Testing the significance of the slope of the regression line

In this section we test the value of the slope of the regression line.

Observation: By Theorem 1 of One Sample Hypothesis Testing for Correlation, under certain conditions, the test statistic t has the property

image1751

But by Property 1 of Method of Least Squares

image1752

and by Definition 3 of Regression Analysis and Property 4 of Regression Analysis

image1753

Putting these elements together we get that

image1754

where
image1755

Since by the population version of Property 4 of Regression Analysis

image1756it follows that ρ = 0 if and only if β = 0. Thus Theorem 1 of One Sample Hypothesis Testing for Correlation can be transformed into the following test of the hypothesis H0: β = 0 (i.e. the slope of the population regression line is zero):

image1758

Example 1: Test whether the slope of the regression line in Example 1 of Method of Least Squares is zero.

Figure 1 shows the worksheet for testing the null hypothesis that the slope of the regression line is 0.

Slope regression t test

Figure 1 – t-test of the slope of the regression line for data in Example 1

Since p-value = .0028 < .05 = α (or |t| = 3.67 > 2.16 = tcrit) we reject the null hypothesis, and so we can’t conclude that the population slope is zero.

Note that the 95% confidence interval for the population slope is

b ± tcrit · sb = -628 ± 2.16(.171) = (-.998, -.259)

Observation: We can also test whether the slopes of the regression lines arising from two independent populations are significantly different. This would be useful for example when testing whether the slope of the regression line for the population of men in Example 1 is significantly different from that of women.

Click here for additional information and an example about Hypothesis Testing for Comparing the Slopes of Two Independent Samples.

Excel Functions: where R1 = the array of observed  values and R2 = the array of observed  values.

STEYX(R1, R2) = standard error of the estimate sy∙x = SQRT(MSRes)

LINEST(R1, R2, TRUE, TRUE) – an array function which generates a number of useful statistics.

To use LINEST, begin by highlighting a blank 5 × 2 region, enter =LINEST( and then highlight the R1 array, enter a comma, highlight the R2 array and finally enter ,TRUE,TRUE) and press Ctrl-Shft-Enter.

The LINEST function returns a number of values, but unfortunately no labels for these values. To make all of this clearer, Figure 2 displays the output from LINEST(A4:A18, B4:B18, TRUE, TRUE) using the data in Figure 1. I have added the appropriate labels manually for clarity.

LINEST Excel regression

Figure 2 – LINEST(B4:B18,A4:A18,TRUE,TRUE) for data in Figure 1

R Square is the correlation of determination r2 (see Definition 2 of Basic Concepts of Correlation), while all the other values are as described above with the exception of the standard error of the y-intercept, which will be explained shortly.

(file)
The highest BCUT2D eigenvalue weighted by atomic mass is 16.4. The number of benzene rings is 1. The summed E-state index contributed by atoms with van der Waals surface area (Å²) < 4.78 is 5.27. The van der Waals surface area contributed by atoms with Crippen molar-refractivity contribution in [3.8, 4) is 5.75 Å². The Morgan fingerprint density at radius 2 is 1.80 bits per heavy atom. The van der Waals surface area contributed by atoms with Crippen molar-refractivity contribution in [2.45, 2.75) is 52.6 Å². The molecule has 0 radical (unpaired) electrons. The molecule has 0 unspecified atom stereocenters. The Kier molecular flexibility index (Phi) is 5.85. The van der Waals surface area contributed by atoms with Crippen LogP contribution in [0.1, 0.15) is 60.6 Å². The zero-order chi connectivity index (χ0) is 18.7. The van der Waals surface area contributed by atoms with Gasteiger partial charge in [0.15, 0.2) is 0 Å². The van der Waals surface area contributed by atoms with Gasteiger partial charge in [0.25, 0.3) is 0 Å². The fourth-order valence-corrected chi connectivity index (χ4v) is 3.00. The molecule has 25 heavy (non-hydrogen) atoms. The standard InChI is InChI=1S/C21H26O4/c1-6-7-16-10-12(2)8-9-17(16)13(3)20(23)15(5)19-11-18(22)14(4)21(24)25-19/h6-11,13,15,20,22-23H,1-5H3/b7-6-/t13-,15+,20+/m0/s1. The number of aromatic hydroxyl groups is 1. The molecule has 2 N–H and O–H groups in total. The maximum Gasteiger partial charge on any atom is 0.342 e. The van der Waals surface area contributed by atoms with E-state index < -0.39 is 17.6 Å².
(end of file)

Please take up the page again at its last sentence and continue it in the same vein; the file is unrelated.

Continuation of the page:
Excel also provides a Regression data analysis tool. The creation of a regression line and hypothesis testing of the type described in this section can be carried out using this tool. Figure 3 displays the principal output of this tool for the data in Example 1.

Regression data analysis tool

Figure 3 – Output from Regression data analysis tool

The following is a description of the fields in this report:

Summary Output:

  • Multiple R – correlation coefficient (see Definition 1 of Multiple Correlation, although since there is only one independent variable this is equivalent to Definition 2 of Basic Concepts of Correlation)
  • R Square – coefficient of determination (see Definition 1 of Multiple Correlation), i.e. the square of Multiple R
  • Adjusted R Square – see Definition 2 of Multiple Correlation
  • Standard Error = SQRT(MSRes), can also be calculated using Excel’s STEYX function
  • Observations – sample size

ANOVA:

  • The first row lists the values for dfReg, SSReg, MSReg, F = MSReg/MSRes and p-value
  • The second row lists the values for dfRes, SSRes and MSRes
  • The third row lists the values for dfT and SST

Coefficients (third table):

The third table gives key statistics for testing the y-intercept (Intercept in the table) and slope (Cig in the table). We will explain the intercept statistics in Confidence and Prediction Intervals for Forecasted Values. The slope statistics are as follows:

  • Coefficients – value for the slope of the regression line
  • Standard Error – standard error of the slope, sb = sy∙x / (ssx * SQRT(n-1))
  • t-Stat = b/sb
  • P-value = TDIST(t, dfRes, 2); i.e. 2-tailed value
  • 95% confidence interval = b ± tcrit sb